We’ve all got that annoying friend. The one who, as much as we’re fond of them, has an irritating tendency to simply get on our nerves. As a result, unless thrown together in social situations, we’ll do our best to avoid them. Imagine if your subscribers felt the same about your emails…

Any marketing professional will tell you that their ultimate goal is return on investment (ROI). That may be from either direct conversions or indirectly by increasing brand awareness. There is only really one way to achieve this with email marketing, and that is by sending emails which your recipients are compelled to react to and engage with.

Recipient reaction is key; too big a focus on telling your audience about the latest addition to your team, or highlighting a product line which is selling slowly can lead an email marketer down the entirely wrong path.¬†Your email can quickly become your subscribers’ annoying friend, and if that trend continues, will eventually turn it into a previous acquaintance, once the subscriber has been sufficiently irritated enough to reach for the ‘opt out’ button.

So, today, we look at a few key annoyances and pet peeves which can all too easily creep into email marketing messages. Read on, and you’ll be assured of future email campaigns which become the best of friends with your subscribers.

Click-through disappointment

We’ve all been on the receiving end of this at some stage or another. We receive an email with a tantalising subject line. Within the email itself is an even more tantalising call-to-action button. We click it and, without warning, are taken to a web page which offers nothing in relation to what was originally laid out on the table in the email. Usually, this happens because of laziness; instead of being taken to a specific product page on the website, we are taken to the category listing for that product or – worse still – the homepage. This is incredibly annoying – live up to your promises.

Content bombardment

We now live in an incredibly content-rich society. Every piece of information we could ever need is right at our fingertips and just a search string away. As a result, when we are bombarded with content from one source, it can be a frustrating experience. Nowhere is this more prevalent than in email. Consumers want quick answers and easy routes to purchase, not long-winded introductions and unnecessary details. It is therefore more important than ever that your emails are short, concise and to the point. Your monthly email newsletter, for example, works best when it is simply a recap of what has happened in the last 30 days, with links through to landing pages on your website if the subscribed fancies reading on. Pictures also say a thousand words. Stick to one or two high quality images and it’ll help you reduce the word count and further engage your audience.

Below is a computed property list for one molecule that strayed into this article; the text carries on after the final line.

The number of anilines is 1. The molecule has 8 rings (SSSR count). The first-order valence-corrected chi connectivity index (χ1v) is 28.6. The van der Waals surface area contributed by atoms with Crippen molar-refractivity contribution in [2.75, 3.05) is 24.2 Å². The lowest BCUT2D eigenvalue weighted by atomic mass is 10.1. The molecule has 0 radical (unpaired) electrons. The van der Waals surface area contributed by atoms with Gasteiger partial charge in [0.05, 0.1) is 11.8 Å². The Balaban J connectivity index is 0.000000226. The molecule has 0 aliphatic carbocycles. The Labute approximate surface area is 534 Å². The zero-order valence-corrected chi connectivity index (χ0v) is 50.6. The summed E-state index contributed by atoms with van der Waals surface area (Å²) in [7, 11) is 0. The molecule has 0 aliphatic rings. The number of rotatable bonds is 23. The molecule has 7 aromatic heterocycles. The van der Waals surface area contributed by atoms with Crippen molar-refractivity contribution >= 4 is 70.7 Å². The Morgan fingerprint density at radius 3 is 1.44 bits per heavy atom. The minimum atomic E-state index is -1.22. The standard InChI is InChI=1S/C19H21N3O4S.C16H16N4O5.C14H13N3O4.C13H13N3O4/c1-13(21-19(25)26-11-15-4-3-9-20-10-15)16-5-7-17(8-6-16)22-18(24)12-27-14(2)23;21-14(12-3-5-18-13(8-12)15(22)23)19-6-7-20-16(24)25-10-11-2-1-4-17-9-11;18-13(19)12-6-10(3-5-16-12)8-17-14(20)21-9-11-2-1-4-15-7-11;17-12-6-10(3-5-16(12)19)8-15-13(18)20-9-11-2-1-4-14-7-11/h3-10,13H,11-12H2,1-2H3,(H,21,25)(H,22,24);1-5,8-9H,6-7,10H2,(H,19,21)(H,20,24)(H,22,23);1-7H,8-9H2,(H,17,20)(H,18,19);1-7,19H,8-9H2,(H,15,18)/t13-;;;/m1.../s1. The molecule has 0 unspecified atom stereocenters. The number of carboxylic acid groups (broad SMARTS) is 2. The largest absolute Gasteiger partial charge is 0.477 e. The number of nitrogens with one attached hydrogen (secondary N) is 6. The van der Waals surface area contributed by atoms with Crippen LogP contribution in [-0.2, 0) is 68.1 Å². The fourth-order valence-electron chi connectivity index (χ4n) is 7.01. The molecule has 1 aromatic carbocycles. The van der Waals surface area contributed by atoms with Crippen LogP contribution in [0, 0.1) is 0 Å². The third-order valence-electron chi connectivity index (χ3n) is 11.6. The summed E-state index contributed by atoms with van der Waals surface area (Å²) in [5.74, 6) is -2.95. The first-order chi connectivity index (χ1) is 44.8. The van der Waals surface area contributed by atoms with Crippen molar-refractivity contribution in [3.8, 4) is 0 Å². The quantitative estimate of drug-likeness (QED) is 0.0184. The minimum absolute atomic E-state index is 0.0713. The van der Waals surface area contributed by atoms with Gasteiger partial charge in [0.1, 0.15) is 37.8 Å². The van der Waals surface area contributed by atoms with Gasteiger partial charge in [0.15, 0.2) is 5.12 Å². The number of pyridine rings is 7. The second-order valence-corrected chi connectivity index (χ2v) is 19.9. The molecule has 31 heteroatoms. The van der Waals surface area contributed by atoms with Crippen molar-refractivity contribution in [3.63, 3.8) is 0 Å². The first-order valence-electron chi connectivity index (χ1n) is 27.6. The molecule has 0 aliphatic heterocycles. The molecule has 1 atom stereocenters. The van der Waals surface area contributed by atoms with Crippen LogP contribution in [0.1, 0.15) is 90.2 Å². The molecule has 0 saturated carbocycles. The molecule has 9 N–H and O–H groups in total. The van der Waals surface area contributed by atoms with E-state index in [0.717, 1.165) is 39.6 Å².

Added value

Of all the tips today, this could be considered the most important. What’s the one thing your subscribers want from you when they sign up to your email list? Added value. They want something back in return and something which is more than they could usually hope for if they weren’t on your mailing list. Before sending your next email, ask yourself – will your recipients be excited or delighted with the content or are you trying to force a point on them? The latter must be avoided if they are to remain subscribers.

Poor deliverability

Lastly, the junk folder. We’ve all got one, and we all despise hunting through it, just in case there’s a legitimate email in there that we’ve missed. Finding friend and family emails in there isn’t the end of the world, but when it comes to marketing emails you’re used to receiving normally and without trouble, their sudden appearance in a junk folder can quickly become an irritant. To avoid this, work as hard as possible on testing the deliverability and inbox placement of your emails. There is also absolutely nothing wrong with adding calls to action in your messages to help subscribers add your domain to their safe senders list and, in Gmail’s case, the correct inbox tab.

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